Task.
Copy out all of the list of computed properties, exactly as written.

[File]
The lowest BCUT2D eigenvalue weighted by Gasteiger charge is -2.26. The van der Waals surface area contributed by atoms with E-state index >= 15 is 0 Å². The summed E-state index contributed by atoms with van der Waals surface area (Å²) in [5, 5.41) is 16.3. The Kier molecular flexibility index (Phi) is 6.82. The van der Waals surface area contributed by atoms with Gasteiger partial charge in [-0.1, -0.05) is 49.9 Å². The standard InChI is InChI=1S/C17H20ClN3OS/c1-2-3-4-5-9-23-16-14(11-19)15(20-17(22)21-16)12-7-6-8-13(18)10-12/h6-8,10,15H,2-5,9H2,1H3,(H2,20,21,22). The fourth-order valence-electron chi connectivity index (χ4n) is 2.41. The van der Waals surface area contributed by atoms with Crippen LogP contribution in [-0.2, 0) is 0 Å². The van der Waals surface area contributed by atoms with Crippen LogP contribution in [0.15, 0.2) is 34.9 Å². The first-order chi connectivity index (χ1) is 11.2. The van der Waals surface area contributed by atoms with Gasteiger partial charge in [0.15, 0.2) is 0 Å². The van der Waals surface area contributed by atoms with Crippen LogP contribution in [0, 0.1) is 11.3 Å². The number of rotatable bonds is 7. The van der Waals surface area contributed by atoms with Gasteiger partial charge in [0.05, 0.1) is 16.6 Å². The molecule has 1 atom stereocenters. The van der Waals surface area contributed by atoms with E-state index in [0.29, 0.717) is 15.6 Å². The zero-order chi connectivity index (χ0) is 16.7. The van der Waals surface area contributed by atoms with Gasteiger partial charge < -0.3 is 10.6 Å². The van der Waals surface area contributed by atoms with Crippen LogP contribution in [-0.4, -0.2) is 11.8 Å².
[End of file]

The lowest BCUT2D eigenvalue weighted by Gasteiger charge is -2.26. The van der Waals surface area contributed by atoms with E-state index >= 15 is 0 Å². The summed E-state index contributed by atoms with van der Waals surface area (Å²) in [5, 5.41) is 16.3. The Kier molecular flexibility index (Phi) is 6.82. The van der Waals surface area contributed by atoms with Gasteiger partial charge in [-0.1, -0.05) is 49.9 Å². The standard InChI is InChI=1S/C17H20ClN3OS/c1-2-3-4-5-9-23-16-14(11-19)15(20-17(22)21-16)12-7-6-8-13(18)10-12/h6-8,10,15H,2-5,9H2,1H3,(H2,20,21,22). The fourth-order valence-electron chi connectivity index (χ4n) is 2.41. The van der Waals surface area contributed by atoms with Crippen LogP contribution in [-0.2, 0) is 0 Å². The van der Waals surface area contributed by atoms with Crippen LogP contribution in [0.15, 0.2) is 34.9 Å². The first-order chi connectivity index (χ1) is 11.2. The van der Waals surface area contributed by atoms with Gasteiger partial charge in [0.15, 0.2) is 0 Å². The van der Waals surface area contributed by atoms with Crippen LogP contribution in [0, 0.1) is 11.3 Å². The number of rotatable bonds is 7. The van der Waals surface area contributed by atoms with Gasteiger partial charge in [0.05, 0.1) is 16.6 Å². The molecule has 1 atom stereocenters. The van der Waals surface area contributed by atoms with E-state index in [0.29, 0.717) is 15.6 Å². The zero-order chi connectivity index (χ0) is 16.7. The van der Waals surface area contributed by atoms with Gasteiger partial charge < -0.3 is 10.6 Å². The van der Waals surface area contributed by atoms with Crippen LogP contribution in [-0.4, -0.2) is 11.8 Å².